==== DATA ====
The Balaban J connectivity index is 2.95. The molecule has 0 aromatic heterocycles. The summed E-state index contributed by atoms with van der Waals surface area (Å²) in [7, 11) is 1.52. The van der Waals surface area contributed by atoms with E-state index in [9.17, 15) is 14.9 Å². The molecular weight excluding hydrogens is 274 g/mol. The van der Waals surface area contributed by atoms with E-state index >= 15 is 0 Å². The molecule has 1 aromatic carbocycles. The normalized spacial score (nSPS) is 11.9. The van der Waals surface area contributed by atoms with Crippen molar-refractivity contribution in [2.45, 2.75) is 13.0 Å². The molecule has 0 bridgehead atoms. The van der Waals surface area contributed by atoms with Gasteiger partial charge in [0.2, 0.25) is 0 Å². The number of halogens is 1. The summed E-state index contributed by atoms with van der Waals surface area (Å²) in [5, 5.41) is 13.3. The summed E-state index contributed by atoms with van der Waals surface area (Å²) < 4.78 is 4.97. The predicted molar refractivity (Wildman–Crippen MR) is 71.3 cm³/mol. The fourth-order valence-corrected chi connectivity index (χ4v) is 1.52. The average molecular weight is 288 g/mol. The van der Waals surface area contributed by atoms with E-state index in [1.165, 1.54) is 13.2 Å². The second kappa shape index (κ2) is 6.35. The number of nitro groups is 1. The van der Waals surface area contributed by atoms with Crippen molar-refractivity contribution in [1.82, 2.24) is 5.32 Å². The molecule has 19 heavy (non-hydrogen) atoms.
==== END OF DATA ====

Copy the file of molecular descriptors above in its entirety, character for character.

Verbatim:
The Balaban J connectivity index is 2.95. The molecule has 0 aromatic heterocycles. The summed E-state index contributed by atoms with van der Waals surface area (Å²) in [7, 11) is 1.52. The van der Waals surface area contributed by atoms with E-state index in [9.17, 15) is 14.9 Å². The molecular weight excluding hydrogens is 274 g/mol. The van der Waals surface area contributed by atoms with E-state index >= 15 is 0 Å². The molecule has 1 aromatic carbocycles. The normalized spacial score (nSPS) is 11.9. The van der Waals surface area contributed by atoms with Crippen molar-refractivity contribution in [2.45, 2.75) is 13.0 Å². The molecule has 0 bridgehead atoms. The van der Waals surface area contributed by atoms with Gasteiger partial charge in [0.2, 0.25) is 0 Å². The number of halogens is 1. The summed E-state index contributed by atoms with van der Waals surface area (Å²) in [5, 5.41) is 13.3. The summed E-state index contributed by atoms with van der Waals surface area (Å²) < 4.78 is 4.97. The predicted molar refractivity (Wildman–Crippen MR) is 71.3 cm³/mol. The fourth-order valence-corrected chi connectivity index (χ4v) is 1.52. The average molecular weight is 288 g/mol. The van der Waals surface area contributed by atoms with E-state index in [1.165, 1.54) is 13.2 Å². The second kappa shape index (κ2) is 6.35. The number of nitro groups is 1. The van der Waals surface area contributed by atoms with Crippen molar-refractivity contribution in [1.82, 2.24) is 5.32 Å². The molecule has 19 heavy (non-hydrogen) atoms.